The ten year timeframe is purely a recommendation, designed to strike a balance between appropriate stakeholder reporting and independence with commercial aspects of business operation, being that the familiarity auditors establish with an entity over time can lead to efficiencies within the audit process, therefore lower audits costs. Though the Committee noted that "audit arrangements that remain in place for many decades clearly undermine stakeholder confidence in the system as a whole", and that boards should not "set and forget" audit arrangements. (Recommendation 7)

    Given the current economic climate as a result of the COVID pandemic, the Committee reviewed the initial guidance that this regime begin in 2022 and advised that the Government should consider an appropriate timeline for implementation and perhaps look to a staggered implementation to allow boards sufficient time to respond to new processes.
     
  • Detection and prevention of fraud: The Committee recommended that the FRC oversee a formal review of the effectiveness of reporting requirements under the Australian standards regarding (a) the prevention and detection of fraud and misconduct, and (b) assessing a company's economic viability as a going concern, noting that contention still exists around what auditors are required to provide under statutory obligations versus what a user of financial reports expects an auditor to provide. (Recommendation 8)
     
  • Requirement for an internal controls framework: In February 2020, the Committee recommended that entities that are required to have their financial reports audited under the Corporations Act 2001, must establish and maintain an internal controls framework for financial reporting, and that such framework should include a requirement that the entity's management evaluate and report annually on the effectiveness of their internal control framework. It was also recommended that the external auditor report on the entity's assessment of its internal control framework. (Recommendation 9).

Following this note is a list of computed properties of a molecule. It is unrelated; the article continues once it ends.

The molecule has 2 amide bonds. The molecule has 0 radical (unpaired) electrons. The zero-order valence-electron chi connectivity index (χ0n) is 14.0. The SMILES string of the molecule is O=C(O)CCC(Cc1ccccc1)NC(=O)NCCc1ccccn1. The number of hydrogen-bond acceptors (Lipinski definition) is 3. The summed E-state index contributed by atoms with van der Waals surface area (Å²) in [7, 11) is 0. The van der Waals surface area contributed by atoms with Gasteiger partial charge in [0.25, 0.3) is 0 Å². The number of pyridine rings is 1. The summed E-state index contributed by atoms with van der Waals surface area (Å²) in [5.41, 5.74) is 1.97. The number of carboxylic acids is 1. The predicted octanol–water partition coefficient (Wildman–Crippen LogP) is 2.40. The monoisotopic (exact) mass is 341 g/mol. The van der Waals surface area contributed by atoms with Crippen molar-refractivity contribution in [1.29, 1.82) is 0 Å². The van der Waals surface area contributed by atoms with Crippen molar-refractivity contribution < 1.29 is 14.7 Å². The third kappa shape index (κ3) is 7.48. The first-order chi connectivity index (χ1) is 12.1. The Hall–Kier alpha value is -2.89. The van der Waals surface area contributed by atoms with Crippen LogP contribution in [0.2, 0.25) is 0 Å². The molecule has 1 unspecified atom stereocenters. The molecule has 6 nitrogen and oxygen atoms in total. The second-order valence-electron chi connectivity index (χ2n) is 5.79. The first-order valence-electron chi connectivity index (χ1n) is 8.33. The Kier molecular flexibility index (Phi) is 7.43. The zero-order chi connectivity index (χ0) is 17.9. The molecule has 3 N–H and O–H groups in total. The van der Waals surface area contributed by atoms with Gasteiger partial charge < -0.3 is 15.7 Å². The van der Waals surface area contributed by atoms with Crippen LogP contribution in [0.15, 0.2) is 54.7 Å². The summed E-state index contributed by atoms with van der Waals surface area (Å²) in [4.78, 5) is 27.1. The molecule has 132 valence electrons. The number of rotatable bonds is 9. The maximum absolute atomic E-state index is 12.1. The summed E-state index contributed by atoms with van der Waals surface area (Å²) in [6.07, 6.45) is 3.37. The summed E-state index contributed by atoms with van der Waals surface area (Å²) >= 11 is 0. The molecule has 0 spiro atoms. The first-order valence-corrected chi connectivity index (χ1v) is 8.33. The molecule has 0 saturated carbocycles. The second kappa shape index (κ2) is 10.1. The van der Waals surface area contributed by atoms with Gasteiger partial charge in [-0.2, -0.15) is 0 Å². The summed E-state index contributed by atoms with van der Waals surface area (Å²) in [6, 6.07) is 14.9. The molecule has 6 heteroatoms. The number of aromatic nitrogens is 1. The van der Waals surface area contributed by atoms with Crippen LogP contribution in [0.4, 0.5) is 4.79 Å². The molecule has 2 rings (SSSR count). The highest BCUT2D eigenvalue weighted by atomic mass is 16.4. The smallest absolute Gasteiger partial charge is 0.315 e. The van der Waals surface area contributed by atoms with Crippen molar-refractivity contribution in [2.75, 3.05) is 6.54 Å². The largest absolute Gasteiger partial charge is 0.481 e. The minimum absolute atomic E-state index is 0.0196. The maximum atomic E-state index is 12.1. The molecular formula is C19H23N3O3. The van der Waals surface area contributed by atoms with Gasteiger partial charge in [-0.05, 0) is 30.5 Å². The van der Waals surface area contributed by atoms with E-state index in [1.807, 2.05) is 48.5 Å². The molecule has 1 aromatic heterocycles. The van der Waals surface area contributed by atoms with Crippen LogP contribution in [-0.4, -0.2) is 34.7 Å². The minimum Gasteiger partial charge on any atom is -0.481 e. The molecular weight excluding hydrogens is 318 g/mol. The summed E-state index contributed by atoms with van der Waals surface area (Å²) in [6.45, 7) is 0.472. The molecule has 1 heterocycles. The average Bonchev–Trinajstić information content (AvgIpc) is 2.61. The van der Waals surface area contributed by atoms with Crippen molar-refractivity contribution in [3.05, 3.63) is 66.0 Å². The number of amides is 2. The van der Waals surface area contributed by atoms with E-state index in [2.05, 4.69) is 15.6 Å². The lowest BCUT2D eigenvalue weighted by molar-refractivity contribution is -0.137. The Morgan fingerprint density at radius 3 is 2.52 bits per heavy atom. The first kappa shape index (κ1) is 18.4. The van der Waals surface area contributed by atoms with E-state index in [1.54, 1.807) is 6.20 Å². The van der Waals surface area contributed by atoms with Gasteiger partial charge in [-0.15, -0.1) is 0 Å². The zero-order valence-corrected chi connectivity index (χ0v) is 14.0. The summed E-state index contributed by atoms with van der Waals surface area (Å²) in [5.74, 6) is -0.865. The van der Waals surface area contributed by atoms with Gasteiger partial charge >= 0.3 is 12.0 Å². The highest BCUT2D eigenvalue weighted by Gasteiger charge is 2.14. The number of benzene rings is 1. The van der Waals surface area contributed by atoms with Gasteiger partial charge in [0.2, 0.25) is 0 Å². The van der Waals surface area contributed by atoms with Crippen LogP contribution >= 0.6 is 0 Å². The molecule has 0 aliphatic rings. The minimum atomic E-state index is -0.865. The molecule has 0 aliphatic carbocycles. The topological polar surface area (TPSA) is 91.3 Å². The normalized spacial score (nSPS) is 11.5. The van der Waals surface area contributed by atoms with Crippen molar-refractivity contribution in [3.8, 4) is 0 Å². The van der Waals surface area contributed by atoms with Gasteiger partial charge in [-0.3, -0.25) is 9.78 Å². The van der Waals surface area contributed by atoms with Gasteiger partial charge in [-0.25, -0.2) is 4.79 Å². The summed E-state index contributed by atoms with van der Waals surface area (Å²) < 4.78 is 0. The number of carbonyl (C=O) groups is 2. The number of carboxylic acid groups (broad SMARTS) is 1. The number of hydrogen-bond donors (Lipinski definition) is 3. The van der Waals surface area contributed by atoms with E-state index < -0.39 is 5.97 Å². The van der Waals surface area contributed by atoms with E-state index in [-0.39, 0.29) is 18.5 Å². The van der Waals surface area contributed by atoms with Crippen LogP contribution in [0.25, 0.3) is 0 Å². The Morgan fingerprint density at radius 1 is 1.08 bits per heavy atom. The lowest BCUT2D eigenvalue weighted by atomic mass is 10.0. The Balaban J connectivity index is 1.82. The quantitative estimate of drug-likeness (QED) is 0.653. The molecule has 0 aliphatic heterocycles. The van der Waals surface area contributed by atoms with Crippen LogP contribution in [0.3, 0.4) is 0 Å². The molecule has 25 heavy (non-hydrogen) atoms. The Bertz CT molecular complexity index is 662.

As with Recommendation 7, given the current economic constrains as a result of the COVID pandemic, the Committee recognised that this implementation may come with a transitional cost to entities, and as such recommended that Government consider an appropriate timeline for implementation, as well as introducing thresholds (such as size and type of entities).
     
  • Digital financial reporting:
    The Committee welcomed the AASB and AUASB guidance to auditors, adding that (where it relates to large entities) auditors should apply "sceptical rigor to management's assessment of going concern", and noted that the thrust of the Committee's interim report was directed at the auditing of large complex entities. The Committee stood by its view that even in these unprecedented and often difficult business operating conditions, the AASB should continue to press the International Accounting Standards Board to undertake a thorough review of the standard applying to the impairment of assets, and that while there is risk in implementing potentially substantive changes during a crisis, the process should ultimately move forward with consideration as to appropriate implementation timeframes.

    The Committee recommended that the Government undertake a review to identify and resolve any remaining barriers-to-use of digital financial reports, with view to making digital financial standard practice in Australia in the near future. Machine-readable financial statements allow for timely and accurate analysis by audit firms, regulators, financial market analysts and academics. (Recommendation 10)

On Insolvency

Since the interim report in February, the Government has introduced the Coronavirus Economic Response Package Omnibus Bill 2020, which included temporary insolvency and bankruptcy protections for financially distressed businesses. Concurrent to this announcement, the Accounting Standards Board (AASB) and the Auditing and Assurance Standards Board (AUASB) issued joint guidance that set out particular cautionary advice that auditors should consider in relation to possible financial reporting misstatements.

The Committee welcomed the AASB and AUASB guidance to auditors, adding that (where it relates to large entities) auditors should apply "sceptical rigor to management's assessment of going concern", and noted that the thrust of the Committee's interim report was directed at the auditing of large complex entities. The Committee stood by its view that even in these unprecedented and often difficult business operating conditions, the AASB should continue to press the International Accounting Standards Board to undertake a thorough review of the standard applying to the impairment of assets, and that while there is risk in implementing potentially substantive changes during a crisis, the process should ultimately move forward with consideration as to appropriate implementation timeframes.

Fin